Making banking easier
Bankwest competes in a highly innovative market of larger banks and disruptive financial services. My team at General Assembly had two weeks to design a mobile app that would redeliver on the brand promise.
Bankwest claims to make banking easier however, users do not hold that perception.
Competing mobile banking applications required up to five interactions to check an account balance. Bankwest's app lagged behind at eight interactions.
Our first move was to create a survey to understand user attitudes towards Bankwest. An analysis of survey data fed into a strategy for scripting user interviews. The interview findings were: frustrations in a lacks of transparency, support in saving and uncontrolled spending.
I facilitated an affinity mapping activity to analyse all our collected user research. The goal was to distil the findings into a single problem statement by bridging team research into a single insight.
Bankwest customers crave control of their finances to better serve their experiences.
Bankwest supports users with financial visibility to make their goals more easily attainable
We aggregated our research into three key personas to design towards. I also built flows to define the pain-points we would design solutions for.
At this point the MVP was defined and feature prioritisation began. We rapidly prototyped these features on paper and put them in front of users to gather fast feedback on:
Viewing account balance prior to login
Richer context to purchase history
Mortgage payment transfer notifications
- Easy finger scan login
We built interactive prototypes using Sketch and Invision to test with user's on an iPhone 6.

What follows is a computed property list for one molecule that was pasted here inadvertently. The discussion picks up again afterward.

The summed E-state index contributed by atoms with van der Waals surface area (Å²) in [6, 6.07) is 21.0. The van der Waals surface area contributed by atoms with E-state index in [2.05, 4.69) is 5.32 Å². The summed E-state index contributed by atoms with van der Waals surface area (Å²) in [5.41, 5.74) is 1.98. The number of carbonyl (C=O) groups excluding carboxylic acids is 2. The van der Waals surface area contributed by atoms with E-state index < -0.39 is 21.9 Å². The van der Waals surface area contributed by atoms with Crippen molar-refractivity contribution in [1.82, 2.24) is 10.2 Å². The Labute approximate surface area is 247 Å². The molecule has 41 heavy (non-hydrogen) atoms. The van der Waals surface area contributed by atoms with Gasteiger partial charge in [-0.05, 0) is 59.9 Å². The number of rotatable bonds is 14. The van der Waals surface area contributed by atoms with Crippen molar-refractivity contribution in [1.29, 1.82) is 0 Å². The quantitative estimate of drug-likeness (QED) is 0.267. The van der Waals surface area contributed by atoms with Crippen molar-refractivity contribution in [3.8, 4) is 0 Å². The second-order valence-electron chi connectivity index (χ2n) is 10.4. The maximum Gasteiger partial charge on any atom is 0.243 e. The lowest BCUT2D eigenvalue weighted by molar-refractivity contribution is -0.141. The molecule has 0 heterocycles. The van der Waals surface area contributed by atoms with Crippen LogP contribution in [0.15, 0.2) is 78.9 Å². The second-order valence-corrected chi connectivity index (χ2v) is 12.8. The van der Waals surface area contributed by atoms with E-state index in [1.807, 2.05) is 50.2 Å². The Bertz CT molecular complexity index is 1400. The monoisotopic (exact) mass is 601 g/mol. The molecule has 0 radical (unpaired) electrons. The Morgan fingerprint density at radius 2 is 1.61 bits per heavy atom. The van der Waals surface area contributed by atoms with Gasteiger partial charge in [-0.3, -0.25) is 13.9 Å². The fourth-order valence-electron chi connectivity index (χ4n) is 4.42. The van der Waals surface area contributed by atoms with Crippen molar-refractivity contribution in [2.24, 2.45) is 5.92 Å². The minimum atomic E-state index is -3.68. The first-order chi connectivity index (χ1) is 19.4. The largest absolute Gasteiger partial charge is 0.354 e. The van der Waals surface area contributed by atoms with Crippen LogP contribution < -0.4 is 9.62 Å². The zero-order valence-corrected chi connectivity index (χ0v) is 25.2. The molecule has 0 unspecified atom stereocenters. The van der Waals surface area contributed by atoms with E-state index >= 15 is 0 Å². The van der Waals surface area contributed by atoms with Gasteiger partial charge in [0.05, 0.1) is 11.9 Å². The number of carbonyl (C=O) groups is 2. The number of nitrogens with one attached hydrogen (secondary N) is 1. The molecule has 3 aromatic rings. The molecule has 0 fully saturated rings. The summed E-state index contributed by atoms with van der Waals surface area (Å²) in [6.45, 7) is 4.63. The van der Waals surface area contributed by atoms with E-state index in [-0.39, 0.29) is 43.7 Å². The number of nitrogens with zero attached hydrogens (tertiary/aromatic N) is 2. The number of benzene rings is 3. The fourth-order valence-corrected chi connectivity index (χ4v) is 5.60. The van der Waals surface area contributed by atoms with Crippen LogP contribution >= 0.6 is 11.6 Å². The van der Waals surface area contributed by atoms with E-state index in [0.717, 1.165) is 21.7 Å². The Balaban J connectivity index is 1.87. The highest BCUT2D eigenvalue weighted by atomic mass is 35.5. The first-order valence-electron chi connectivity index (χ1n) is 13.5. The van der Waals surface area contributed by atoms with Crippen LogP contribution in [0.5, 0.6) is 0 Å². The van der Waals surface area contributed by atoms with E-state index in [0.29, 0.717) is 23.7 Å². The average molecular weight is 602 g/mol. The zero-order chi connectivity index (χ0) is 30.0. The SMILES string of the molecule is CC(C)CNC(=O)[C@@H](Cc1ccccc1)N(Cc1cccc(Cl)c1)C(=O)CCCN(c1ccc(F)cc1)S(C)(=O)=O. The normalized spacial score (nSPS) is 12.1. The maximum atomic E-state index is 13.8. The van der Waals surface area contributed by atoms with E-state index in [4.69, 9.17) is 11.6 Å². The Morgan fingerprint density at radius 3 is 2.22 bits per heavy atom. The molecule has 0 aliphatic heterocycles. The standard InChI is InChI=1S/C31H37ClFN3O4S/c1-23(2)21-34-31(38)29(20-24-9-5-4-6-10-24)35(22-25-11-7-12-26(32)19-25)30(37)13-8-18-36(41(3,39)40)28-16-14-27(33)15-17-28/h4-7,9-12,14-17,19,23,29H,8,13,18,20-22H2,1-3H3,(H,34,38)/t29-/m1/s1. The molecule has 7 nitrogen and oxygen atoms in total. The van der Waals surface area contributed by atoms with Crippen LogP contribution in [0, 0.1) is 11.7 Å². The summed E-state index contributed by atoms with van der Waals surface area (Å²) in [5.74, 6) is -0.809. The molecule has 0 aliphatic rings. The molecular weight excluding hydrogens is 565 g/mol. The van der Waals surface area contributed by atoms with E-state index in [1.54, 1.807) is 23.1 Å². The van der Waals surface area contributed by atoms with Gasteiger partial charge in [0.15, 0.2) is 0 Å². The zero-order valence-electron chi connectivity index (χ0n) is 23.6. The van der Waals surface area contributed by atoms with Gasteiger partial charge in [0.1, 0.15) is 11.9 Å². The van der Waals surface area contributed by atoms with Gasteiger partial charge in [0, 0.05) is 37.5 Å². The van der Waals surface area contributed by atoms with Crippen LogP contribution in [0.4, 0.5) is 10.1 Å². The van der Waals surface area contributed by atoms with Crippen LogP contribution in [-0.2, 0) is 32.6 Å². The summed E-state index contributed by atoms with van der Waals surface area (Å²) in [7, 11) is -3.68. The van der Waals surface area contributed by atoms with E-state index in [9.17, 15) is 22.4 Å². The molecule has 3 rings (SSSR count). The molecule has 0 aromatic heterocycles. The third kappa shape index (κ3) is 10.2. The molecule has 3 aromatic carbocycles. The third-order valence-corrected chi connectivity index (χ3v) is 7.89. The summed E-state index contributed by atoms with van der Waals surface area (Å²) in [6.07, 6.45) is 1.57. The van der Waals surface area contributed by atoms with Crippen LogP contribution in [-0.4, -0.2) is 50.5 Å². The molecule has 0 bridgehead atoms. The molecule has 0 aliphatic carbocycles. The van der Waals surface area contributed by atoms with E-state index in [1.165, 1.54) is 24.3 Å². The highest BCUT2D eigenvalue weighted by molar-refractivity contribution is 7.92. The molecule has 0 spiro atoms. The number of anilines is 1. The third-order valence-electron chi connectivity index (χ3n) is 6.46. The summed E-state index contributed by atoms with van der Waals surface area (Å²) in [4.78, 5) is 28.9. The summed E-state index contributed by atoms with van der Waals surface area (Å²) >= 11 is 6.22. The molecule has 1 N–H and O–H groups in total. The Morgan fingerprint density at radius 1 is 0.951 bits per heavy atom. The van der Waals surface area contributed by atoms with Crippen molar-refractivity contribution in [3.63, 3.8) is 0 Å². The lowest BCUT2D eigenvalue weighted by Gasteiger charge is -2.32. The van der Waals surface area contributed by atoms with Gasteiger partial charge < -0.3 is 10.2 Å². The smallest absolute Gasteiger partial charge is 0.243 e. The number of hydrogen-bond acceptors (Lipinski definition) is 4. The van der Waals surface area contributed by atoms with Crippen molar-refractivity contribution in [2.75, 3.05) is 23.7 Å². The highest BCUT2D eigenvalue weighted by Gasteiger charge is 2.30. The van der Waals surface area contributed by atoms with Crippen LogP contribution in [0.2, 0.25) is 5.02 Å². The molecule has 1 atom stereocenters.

The goal was to test the hypothesis: did designed features give users an experience of visibility and control? We tested the hypothesis by asking users to perform tasks within key user flows like logging in and checking their balance.
Users were positive about the features in concept however there was inconsistent feedback on function. We workshopped our data and came to a conclusion that we needed to rethink the project.
The pattern was that in the user’s mind, visibility was equally important to optimum efficiency. This meant the prototype’s more dynamic functions were stripped down for simplicity.
Users were not interested in gauges and only wanted to know the balance. The extra information in the account history was not critical.
I sketched the personas on a customer journey map to quickly tell the story of how our design satisfied user pain-points for the purpose of presenting our prototype.
By delivery we were able to present a tested prototype that empowered users with transparent and efficient controls. The prototype we delivered allowed access to account balance via one to two interactions depending on whether balance display on log in was activated.
You can check out the interactive prototype on Invision below.
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